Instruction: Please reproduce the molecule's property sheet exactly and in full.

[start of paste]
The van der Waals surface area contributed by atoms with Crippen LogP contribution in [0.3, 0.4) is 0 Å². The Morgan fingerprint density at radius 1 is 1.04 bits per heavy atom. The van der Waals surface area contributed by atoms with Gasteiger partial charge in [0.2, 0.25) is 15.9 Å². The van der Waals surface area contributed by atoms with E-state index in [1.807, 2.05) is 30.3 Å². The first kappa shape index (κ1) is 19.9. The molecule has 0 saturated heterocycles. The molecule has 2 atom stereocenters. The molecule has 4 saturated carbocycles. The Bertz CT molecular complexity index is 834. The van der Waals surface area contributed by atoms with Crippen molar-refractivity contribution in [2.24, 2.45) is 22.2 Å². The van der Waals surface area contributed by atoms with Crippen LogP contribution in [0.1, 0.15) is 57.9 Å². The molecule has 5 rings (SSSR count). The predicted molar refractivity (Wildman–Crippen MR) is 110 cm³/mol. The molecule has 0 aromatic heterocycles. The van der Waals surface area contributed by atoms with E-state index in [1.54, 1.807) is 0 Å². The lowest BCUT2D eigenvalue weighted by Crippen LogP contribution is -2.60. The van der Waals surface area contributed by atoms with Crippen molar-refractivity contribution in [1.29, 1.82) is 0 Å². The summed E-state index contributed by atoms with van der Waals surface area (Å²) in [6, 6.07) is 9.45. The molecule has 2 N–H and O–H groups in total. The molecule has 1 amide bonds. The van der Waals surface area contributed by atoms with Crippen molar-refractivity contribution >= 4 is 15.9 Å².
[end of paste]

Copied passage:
The van der Waals surface area contributed by atoms with Crippen LogP contribution in [0.3, 0.4) is 0 Å². The Morgan fingerprint density at radius 1 is 1.04 bits per heavy atom. The van der Waals surface area contributed by atoms with Gasteiger partial charge in [0.2, 0.25) is 15.9 Å². The van der Waals surface area contributed by atoms with E-state index in [1.807, 2.05) is 30.3 Å². The first kappa shape index (κ1) is 19.9. The molecule has 0 saturated heterocycles. The molecule has 2 atom stereocenters. The molecule has 4 saturated carbocycles. The Bertz CT molecular complexity index is 834. The van der Waals surface area contributed by atoms with Crippen molar-refractivity contribution in [2.24, 2.45) is 22.2 Å². The van der Waals surface area contributed by atoms with Crippen LogP contribution in [0.1, 0.15) is 57.9 Å². The molecule has 5 rings (SSSR count). The predicted molar refractivity (Wildman–Crippen MR) is 110 cm³/mol. The molecule has 0 aromatic heterocycles. The van der Waals surface area contributed by atoms with E-state index in [1.54, 1.807) is 0 Å². The lowest BCUT2D eigenvalue weighted by Crippen LogP contribution is -2.60. The van der Waals surface area contributed by atoms with Crippen molar-refractivity contribution in [1.29, 1.82) is 0 Å². The summed E-state index contributed by atoms with van der Waals surface area (Å²) in [6, 6.07) is 9.45. The molecule has 2 N–H and O–H groups in total. The molecule has 1 amide bonds. The van der Waals surface area contributed by atoms with Crippen molar-refractivity contribution >= 4 is 15.9 Å².